Nathan and I hunted most of the day today and I finally put the "swahili" (a redneck term for a quick, clean, kill) on an old gobbler. I say "finally" because there are only 3 days left in the Kansas turkey season and they get tougher to hunt this late in the season (getting shot at for 6 weeks can make a creature a bit skittish). The Eastern/Rio hybrid turkey was a 3 year old with a 10-plus inch double beard. I have never harvested a double-beared tom before, he's definitely going on my wall somewhere. Wild turkey meat is very good eating also. Heat up the frying pan!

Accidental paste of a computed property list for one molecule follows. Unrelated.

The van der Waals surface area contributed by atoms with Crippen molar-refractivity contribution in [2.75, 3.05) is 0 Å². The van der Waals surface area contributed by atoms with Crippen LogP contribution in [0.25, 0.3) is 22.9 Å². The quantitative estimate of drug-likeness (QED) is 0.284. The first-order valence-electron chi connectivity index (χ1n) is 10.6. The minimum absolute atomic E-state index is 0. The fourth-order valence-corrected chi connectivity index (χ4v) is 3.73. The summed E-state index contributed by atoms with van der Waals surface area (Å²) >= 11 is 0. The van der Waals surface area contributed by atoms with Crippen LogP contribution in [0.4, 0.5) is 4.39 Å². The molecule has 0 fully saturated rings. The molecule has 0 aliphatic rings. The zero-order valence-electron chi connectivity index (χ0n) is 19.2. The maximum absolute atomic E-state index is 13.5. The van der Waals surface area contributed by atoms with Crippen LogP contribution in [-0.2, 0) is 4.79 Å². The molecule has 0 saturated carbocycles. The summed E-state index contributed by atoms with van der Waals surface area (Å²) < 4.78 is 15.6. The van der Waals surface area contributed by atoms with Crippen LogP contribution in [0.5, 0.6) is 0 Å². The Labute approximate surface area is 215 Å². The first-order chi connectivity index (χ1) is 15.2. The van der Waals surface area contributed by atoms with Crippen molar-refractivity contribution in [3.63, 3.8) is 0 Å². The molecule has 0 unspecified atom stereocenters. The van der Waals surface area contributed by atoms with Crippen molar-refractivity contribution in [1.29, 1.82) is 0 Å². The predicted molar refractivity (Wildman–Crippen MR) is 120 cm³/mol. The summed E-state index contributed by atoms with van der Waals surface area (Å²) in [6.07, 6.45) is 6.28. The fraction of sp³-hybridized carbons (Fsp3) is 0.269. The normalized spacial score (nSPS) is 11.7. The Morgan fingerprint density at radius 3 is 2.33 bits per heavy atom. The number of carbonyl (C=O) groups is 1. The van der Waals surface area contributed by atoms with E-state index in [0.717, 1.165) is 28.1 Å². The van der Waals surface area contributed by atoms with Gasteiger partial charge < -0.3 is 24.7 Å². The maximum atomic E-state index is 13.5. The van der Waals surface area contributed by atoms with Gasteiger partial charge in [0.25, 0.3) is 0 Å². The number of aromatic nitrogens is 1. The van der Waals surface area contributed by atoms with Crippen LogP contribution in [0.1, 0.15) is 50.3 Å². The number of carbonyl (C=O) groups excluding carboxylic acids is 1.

The hunt unfolded in classic afternoon turkey hunting fashion. We hiked wooded ridgelines calling in to draws until we got an old bird to gobble at us. At 1:35 we struck a lonely tom and knew we had a shot at calling him in. We set up the decoys and got ready. It was Nathan's turn to film, so I was up to shoot. As things go when hunting on cattle land, right when I was working the gobbler and getting him fired up, the whole herd of cattle decided to feed through our position. I thought we lost the tom. Then, five minutes after Nathan chased off the cattle, we heard our gobbler again. Sure enough, instead of coming the direction we had hoped, he came in behind us, from the thick wooded valley. We slowly turned around at the trees we were set up at and right after I called from that position, my turkey let loose with a fierce "gobbbbbblllllleeeeee". Very cool. When they are close enough to hear the rattle in their throat, you know it's almost showtime.